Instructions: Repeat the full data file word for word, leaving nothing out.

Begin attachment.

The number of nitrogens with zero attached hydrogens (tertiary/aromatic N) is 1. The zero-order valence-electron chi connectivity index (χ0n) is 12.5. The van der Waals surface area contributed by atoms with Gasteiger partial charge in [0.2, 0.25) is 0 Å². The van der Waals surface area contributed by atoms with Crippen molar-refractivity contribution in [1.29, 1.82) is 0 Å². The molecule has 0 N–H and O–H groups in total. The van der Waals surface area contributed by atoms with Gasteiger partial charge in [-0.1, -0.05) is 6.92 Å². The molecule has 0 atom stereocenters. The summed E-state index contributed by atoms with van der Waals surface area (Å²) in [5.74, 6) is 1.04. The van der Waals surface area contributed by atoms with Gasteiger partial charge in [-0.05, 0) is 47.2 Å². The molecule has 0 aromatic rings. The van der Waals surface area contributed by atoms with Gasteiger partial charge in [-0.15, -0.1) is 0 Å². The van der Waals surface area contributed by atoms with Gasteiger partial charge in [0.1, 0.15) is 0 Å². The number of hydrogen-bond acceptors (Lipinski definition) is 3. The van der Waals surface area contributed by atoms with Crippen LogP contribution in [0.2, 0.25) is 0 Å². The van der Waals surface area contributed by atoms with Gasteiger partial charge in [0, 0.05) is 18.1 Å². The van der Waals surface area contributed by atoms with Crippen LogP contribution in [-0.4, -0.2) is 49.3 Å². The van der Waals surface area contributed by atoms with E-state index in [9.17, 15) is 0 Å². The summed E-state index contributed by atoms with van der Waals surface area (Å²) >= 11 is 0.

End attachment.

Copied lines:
The number of nitrogens with zero attached hydrogens (tertiary/aromatic N) is 1. The zero-order valence-electron chi connectivity index (χ0n) is 12.5. The van der Waals surface area contributed by atoms with Gasteiger partial charge in [0.2, 0.25) is 0 Å². The van der Waals surface area contributed by atoms with Crippen molar-refractivity contribution in [1.29, 1.82) is 0 Å². The molecule has 0 N–H and O–H groups in total. The van der Waals surface area contributed by atoms with Gasteiger partial charge in [-0.1, -0.05) is 6.92 Å². The molecule has 0 atom stereocenters. The summed E-state index contributed by atoms with van der Waals surface area (Å²) in [5.74, 6) is 1.04. The van der Waals surface area contributed by atoms with Gasteiger partial charge in [-0.05, 0) is 47.2 Å². The molecule has 0 aromatic rings. The van der Waals surface area contributed by atoms with Gasteiger partial charge in [-0.15, -0.1) is 0 Å². The van der Waals surface area contributed by atoms with Gasteiger partial charge in [0.1, 0.15) is 0 Å². The number of hydrogen-bond acceptors (Lipinski definition) is 3. The van der Waals surface area contributed by atoms with Crippen LogP contribution in [0.2, 0.25) is 0 Å². The van der Waals surface area contributed by atoms with Gasteiger partial charge in [0, 0.05) is 18.1 Å². The van der Waals surface area contributed by atoms with Crippen LogP contribution in [-0.4, -0.2) is 49.3 Å². The van der Waals surface area contributed by atoms with E-state index in [9.17, 15) is 0 Å². The summed E-state index contributed by atoms with van der Waals surface area (Å²) >= 11 is 0.